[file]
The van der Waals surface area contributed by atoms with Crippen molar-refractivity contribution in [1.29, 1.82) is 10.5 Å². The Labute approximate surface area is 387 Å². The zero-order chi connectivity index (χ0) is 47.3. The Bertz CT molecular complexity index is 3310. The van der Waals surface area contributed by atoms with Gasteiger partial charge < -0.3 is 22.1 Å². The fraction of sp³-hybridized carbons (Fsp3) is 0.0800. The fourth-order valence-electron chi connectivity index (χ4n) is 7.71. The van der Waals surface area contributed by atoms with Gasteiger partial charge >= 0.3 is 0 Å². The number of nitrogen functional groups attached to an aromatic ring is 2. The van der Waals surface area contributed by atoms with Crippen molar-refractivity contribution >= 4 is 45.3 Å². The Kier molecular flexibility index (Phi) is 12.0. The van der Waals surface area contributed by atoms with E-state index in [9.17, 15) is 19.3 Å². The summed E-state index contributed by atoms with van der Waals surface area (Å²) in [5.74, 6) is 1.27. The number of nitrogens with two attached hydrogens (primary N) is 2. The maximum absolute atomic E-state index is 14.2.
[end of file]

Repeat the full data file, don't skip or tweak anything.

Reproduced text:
The van der Waals surface area contributed by atoms with Crippen molar-refractivity contribution in [1.29, 1.82) is 10.5 Å². The Labute approximate surface area is 387 Å². The zero-order chi connectivity index (χ0) is 47.3. The Bertz CT molecular complexity index is 3310. The van der Waals surface area contributed by atoms with Gasteiger partial charge < -0.3 is 22.1 Å². The fraction of sp³-hybridized carbons (Fsp3) is 0.0800. The fourth-order valence-electron chi connectivity index (χ4n) is 7.71. The van der Waals surface area contributed by atoms with Gasteiger partial charge >= 0.3 is 0 Å². The number of nitrogen functional groups attached to an aromatic ring is 2. The van der Waals surface area contributed by atoms with Crippen molar-refractivity contribution >= 4 is 45.3 Å². The Kier molecular flexibility index (Phi) is 12.0. The van der Waals surface area contributed by atoms with E-state index in [9.17, 15) is 19.3 Å². The summed E-state index contributed by atoms with van der Waals surface area (Å²) in [5.74, 6) is 1.27. The number of nitrogens with two attached hydrogens (primary N) is 2. The maximum absolute atomic E-state index is 14.2.